Why are domesticated animals small in size
New thesis on domestication
Humans and pets have undergone similar physical changes in their development. In science, however, these are attributed to different processes. An anthropologist from New Zealand is now looking for explanations that apply equally to all affected species.
Much has been written about the development of man on the one hand and the domestication of animals on the other. The assumption that both processes might have something to do with each other was also the subject of research at the beginning of the 20th century. After the racial ideological derailments under National Socialism, apart from the dubious considerations of Konrad Lorenz on the “disgrace” of man, the subject of “man and domestication” has become silent. The anthropologist Helen Leach from Otago University in Dunedin, New Zealand, has now addressed the subject in an essay in the renowned magazine "Current Anthropology" and offers new approaches.
Basically, domestication is the process that turns wild plants and animals into useful crops and domestic animals. Domesticated animals still look similar to their wild counterparts, but have changed their appearance and behavior in the course of their breeding. All domestic animals show a similar physical transformation, which can be traced back to an interplay of genetic factors and influences from the environment - to which the animal reacts within a framework defined by its genetic makeup. The respective contribution of these two factors to the individual domestication symptoms, which can be found in different combinations in all domestic animals, is still unclear, according to Leach.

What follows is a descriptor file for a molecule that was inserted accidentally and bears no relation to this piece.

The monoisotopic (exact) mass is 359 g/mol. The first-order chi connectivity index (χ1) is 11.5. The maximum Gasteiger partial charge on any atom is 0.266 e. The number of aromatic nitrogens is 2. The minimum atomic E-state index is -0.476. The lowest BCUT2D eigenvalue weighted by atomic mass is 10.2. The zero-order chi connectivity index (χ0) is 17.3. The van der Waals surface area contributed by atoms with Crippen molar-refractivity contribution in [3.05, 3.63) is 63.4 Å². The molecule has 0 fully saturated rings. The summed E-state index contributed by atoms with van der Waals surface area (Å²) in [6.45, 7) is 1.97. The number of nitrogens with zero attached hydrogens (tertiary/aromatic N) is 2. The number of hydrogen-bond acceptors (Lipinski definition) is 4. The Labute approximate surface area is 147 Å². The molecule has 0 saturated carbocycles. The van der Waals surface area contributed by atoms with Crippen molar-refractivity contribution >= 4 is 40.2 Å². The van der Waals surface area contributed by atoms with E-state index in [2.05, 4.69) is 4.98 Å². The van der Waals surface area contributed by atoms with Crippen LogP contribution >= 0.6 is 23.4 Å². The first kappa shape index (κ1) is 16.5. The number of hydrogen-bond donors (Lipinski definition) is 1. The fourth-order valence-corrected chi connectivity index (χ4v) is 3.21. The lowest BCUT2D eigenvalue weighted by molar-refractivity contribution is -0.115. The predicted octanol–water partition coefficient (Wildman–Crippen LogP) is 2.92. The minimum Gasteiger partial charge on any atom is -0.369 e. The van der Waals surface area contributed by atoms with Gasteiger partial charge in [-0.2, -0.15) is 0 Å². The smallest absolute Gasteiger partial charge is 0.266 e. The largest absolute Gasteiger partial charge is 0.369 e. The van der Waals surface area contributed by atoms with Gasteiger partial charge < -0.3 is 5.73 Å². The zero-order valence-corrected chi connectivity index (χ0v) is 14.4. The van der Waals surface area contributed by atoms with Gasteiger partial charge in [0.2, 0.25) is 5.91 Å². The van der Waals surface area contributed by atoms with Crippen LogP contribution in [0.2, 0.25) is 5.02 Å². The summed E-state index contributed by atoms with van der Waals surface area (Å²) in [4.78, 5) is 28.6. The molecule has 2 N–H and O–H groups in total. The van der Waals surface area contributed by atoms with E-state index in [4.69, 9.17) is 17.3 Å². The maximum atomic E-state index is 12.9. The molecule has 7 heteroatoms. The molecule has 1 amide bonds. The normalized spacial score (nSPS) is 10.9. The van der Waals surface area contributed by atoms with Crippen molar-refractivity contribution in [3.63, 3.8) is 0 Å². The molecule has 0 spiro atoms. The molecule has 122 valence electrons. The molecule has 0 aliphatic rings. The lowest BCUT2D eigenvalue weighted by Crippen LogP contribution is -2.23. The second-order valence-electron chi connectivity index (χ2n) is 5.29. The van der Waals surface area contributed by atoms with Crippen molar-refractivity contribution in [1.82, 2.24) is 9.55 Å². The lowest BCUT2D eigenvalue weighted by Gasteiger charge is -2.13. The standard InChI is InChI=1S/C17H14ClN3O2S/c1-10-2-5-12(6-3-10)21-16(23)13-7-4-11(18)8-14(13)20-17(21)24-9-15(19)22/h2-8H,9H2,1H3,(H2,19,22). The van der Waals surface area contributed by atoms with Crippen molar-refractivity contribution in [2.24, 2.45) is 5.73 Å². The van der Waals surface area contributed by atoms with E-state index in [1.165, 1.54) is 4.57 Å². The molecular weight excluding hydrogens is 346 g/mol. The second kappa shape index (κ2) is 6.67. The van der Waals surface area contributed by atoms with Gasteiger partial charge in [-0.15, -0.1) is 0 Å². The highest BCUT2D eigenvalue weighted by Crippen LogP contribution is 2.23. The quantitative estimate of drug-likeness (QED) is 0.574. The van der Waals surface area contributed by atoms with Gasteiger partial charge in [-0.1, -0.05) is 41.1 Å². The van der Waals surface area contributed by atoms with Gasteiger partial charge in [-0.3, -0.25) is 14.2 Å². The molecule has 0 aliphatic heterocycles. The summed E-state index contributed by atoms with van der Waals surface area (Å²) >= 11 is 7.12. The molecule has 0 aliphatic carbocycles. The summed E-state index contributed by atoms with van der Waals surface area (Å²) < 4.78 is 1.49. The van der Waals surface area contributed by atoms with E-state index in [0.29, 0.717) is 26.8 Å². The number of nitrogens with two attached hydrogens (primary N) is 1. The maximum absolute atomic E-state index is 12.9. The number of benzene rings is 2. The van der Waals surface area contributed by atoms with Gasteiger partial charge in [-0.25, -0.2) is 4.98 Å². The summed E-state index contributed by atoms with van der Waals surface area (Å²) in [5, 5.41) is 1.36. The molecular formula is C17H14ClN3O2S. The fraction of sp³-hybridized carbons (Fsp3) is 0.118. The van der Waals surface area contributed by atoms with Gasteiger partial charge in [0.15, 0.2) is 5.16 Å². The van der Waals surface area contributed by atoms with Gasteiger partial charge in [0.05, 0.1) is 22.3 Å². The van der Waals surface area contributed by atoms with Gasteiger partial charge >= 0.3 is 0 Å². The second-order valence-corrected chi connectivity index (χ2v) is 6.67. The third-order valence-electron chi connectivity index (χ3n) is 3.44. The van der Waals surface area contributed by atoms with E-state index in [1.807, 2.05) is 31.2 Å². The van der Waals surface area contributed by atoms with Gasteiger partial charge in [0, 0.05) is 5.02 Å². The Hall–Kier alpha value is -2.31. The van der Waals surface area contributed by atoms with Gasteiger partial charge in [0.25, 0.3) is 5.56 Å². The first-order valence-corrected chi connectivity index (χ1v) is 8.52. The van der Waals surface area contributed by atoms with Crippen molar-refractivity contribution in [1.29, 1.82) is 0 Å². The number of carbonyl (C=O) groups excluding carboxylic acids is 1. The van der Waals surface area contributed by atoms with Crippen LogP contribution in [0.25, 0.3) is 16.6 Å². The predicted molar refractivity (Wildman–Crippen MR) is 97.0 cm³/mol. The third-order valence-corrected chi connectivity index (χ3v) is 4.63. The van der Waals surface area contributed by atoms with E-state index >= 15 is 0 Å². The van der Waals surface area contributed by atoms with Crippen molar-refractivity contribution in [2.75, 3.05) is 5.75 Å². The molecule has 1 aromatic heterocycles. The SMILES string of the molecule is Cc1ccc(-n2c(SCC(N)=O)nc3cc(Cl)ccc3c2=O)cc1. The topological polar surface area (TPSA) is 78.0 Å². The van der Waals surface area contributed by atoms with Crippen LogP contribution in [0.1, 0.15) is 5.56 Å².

These domestication characteristics include, for example, the bone features, on the basis of which archaeozoologists determine whether finds come from early domestic animals or from wild animals - including a smaller body size, a more delicate bone structure, the shortening of the facial skull and tooth anomalies such as smaller or fewer teeth. Such morphological modifications to the skeleton could, however, also be found in humans from the late Pleistocene thousands of years ago, writes Leach. However, research would not interpret them as the consequences of a domestication process in the current sense of the word.
For Leach, the research here is satisfied with an unsatisfactory solution to the embarrassment, which has resulted mainly from the fact that two different subjects, archeozoology and paleoanthropology, are involved. She is now trying to bring the two strands together and offers new interpretative approaches. In a first step, she describes and compares the most important skeletal modifications of humans and pets in detail. In the following, however, only the reduction in body size will be discussed as an example. Archaeozoologists attribute it to a wide variety of factors. For example, it is said to have come about through the conscious selection of smaller, more manageable animals with lower feed requirements for breeding, or it is explained by the genetic isolation of a small group of animals. Indirect consequences of captivity are also cited, such as a changed or poor diet of pregnant or growing animals as well as a lack of exercise. Turning off natural selection could also have played a role. Natural enemies are lacking in the household. The position of a male animal in the hierarchy - higher-ranking animals are often particularly large and powerful - was possibly less important for reproductive success in captivity.